Hill workouts don't cover a lot of territory, they just take a lot of time.
 
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bopApocalypse said:
How long do you suggest? 1 minute? 2? 5? 10?

tia.
I did a climbing clinic last weekend with a former pro.

The interesting thing from it was that none of the drills he had us do had "on" for more than 1 minute.

The drills that had us "on" the gas either by effort or cadence for as long as 1 minute were followed by 2 minutes of recovery.

He suggested that many of the drills should last no more than 10 minutes, wherever you are on the hill a that point, turn around, go back down and start again.
 

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bopApocalypse said:
In order to try and improve one of my biggest weaknesses (I'm a cat 5, I've got plenty), I've been climbing a fair bit. Usually two climb-rides during the week, plus racing (or additional climbs if it's a flat crit) on the weekend.

I had been mostly hitting an easier climb, usually ~90 minutes, 22 miles. I feel strong on this one, and am able to push myself at more of what feels like a climbing (in a racing sense) tempo - pushing hard, but still spinning pretty quick (usually no slower than 80 rpm on the steepest parts, which are at the end).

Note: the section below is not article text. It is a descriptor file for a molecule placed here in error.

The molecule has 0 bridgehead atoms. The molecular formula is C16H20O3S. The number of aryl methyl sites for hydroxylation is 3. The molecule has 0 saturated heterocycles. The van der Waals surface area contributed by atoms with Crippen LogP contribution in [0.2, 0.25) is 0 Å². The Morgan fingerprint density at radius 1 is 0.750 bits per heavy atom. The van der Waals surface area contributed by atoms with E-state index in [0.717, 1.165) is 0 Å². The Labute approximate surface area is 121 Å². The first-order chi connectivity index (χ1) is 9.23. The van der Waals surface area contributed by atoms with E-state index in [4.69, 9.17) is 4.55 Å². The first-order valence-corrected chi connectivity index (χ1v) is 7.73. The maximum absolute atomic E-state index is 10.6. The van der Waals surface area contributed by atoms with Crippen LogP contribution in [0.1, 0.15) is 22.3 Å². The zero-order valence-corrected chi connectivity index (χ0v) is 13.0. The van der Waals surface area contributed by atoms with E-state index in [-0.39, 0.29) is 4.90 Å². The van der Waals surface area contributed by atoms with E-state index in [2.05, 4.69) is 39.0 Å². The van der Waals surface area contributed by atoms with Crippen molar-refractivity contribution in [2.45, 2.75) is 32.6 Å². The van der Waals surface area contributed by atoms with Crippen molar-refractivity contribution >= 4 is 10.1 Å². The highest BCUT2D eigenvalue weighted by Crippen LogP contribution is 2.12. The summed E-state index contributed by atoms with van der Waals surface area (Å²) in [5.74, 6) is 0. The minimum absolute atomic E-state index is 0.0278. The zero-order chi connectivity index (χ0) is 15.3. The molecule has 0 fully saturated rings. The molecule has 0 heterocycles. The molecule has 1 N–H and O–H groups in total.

A teammate (whose advice I'm not entirely sure is that great) says that I should be doing a different climb instead - a little less than 20 miles, still takes about 90 minutes. One of the biggest differences is the fact that the steepest section is pretty close to the beginning, and I never am able to feel 'good' riding it - almost anywhere that it gets a little steeper turns into a 40-50rpm slogfest.

I've just been doing the harder climb more recently, but wonder if that's the right decision. Is spending this much time in the low-cadence/high-power region really going to help me climb faster in races? Obviously it'd be great if I could ride the harder ride with a higher cadence, but I simply can't with my leg strength and gearing (34x50, 12-25). Advice?
I'd suggest quit spinning up that hill.

Whats your HR going up it? 150?

Your probably not working hard enough.
 

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90 minutes seems very excessive, id take the advice of these blokes here it works for me. Im no expert, but i dont feel much of a difference between a 5-10 min to a 30+ climb of similar gradient( i just find a rhythm if and keep going), only point is that the longer depletes the energy stores more and that is it. I choose to throw in smaller repeats like these blokes have advised, working on my sustainable power at near maximum on these, or do steeper hills.
 

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it depends what your goals are with the training. Hills are a good place to work on power at threshold since it's easier to spend blocks of time there at or near threshold (measure it with either power or heartrate). The point with that is to spend at least 20minutes at/near threshold per work (repeated 3+ times) (see other posts for sweetspot/threshold discussions).